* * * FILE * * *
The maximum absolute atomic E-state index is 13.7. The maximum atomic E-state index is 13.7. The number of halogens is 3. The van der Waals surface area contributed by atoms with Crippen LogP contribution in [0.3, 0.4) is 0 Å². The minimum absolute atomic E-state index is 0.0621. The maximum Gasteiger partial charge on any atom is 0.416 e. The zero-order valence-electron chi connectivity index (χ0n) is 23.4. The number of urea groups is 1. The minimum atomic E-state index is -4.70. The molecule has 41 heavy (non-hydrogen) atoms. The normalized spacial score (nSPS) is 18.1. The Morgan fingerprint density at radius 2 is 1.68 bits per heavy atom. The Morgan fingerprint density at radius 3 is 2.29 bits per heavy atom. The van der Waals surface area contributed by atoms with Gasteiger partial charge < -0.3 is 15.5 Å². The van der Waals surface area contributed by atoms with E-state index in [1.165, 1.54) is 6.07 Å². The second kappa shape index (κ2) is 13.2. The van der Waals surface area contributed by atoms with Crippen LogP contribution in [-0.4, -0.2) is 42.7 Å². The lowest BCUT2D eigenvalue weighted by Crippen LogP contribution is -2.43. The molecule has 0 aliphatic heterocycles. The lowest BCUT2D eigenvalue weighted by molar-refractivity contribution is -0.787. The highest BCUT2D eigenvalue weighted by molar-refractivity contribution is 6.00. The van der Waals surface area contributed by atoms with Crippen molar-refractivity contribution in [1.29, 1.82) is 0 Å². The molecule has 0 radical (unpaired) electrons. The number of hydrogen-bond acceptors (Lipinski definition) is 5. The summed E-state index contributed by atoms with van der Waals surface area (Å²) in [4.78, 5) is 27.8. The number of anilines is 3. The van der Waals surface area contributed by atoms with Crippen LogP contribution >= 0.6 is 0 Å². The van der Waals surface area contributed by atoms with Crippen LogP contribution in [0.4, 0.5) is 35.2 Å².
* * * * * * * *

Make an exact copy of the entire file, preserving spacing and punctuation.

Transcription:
The maximum absolute atomic E-state index is 13.7. The maximum atomic E-state index is 13.7. The number of halogens is 3. The van der Waals surface area contributed by atoms with Crippen LogP contribution in [0.3, 0.4) is 0 Å². The minimum absolute atomic E-state index is 0.0621. The maximum Gasteiger partial charge on any atom is 0.416 e. The zero-order valence-electron chi connectivity index (χ0n) is 23.4. The number of urea groups is 1. The minimum atomic E-state index is -4.70. The molecule has 41 heavy (non-hydrogen) atoms. The normalized spacial score (nSPS) is 18.1. The Morgan fingerprint density at radius 2 is 1.68 bits per heavy atom. The Morgan fingerprint density at radius 3 is 2.29 bits per heavy atom. The van der Waals surface area contributed by atoms with Gasteiger partial charge < -0.3 is 15.5 Å². The van der Waals surface area contributed by atoms with E-state index in [1.165, 1.54) is 6.07 Å². The second kappa shape index (κ2) is 13.2. The van der Waals surface area contributed by atoms with Crippen LogP contribution in [-0.4, -0.2) is 42.7 Å². The lowest BCUT2D eigenvalue weighted by Crippen LogP contribution is -2.43. The molecule has 0 aliphatic heterocycles. The lowest BCUT2D eigenvalue weighted by molar-refractivity contribution is -0.787. The highest BCUT2D eigenvalue weighted by molar-refractivity contribution is 6.00. The van der Waals surface area contributed by atoms with Crippen molar-refractivity contribution in [1.29, 1.82) is 0 Å². The molecule has 0 radical (unpaired) electrons. The number of hydrogen-bond acceptors (Lipinski definition) is 5. The summed E-state index contributed by atoms with van der Waals surface area (Å²) in [4.78, 5) is 27.8. The number of anilines is 3. The van der Waals surface area contributed by atoms with Crippen LogP contribution >= 0.6 is 0 Å². The van der Waals surface area contributed by atoms with Crippen LogP contribution in [0.4, 0.5) is 35.2 Å².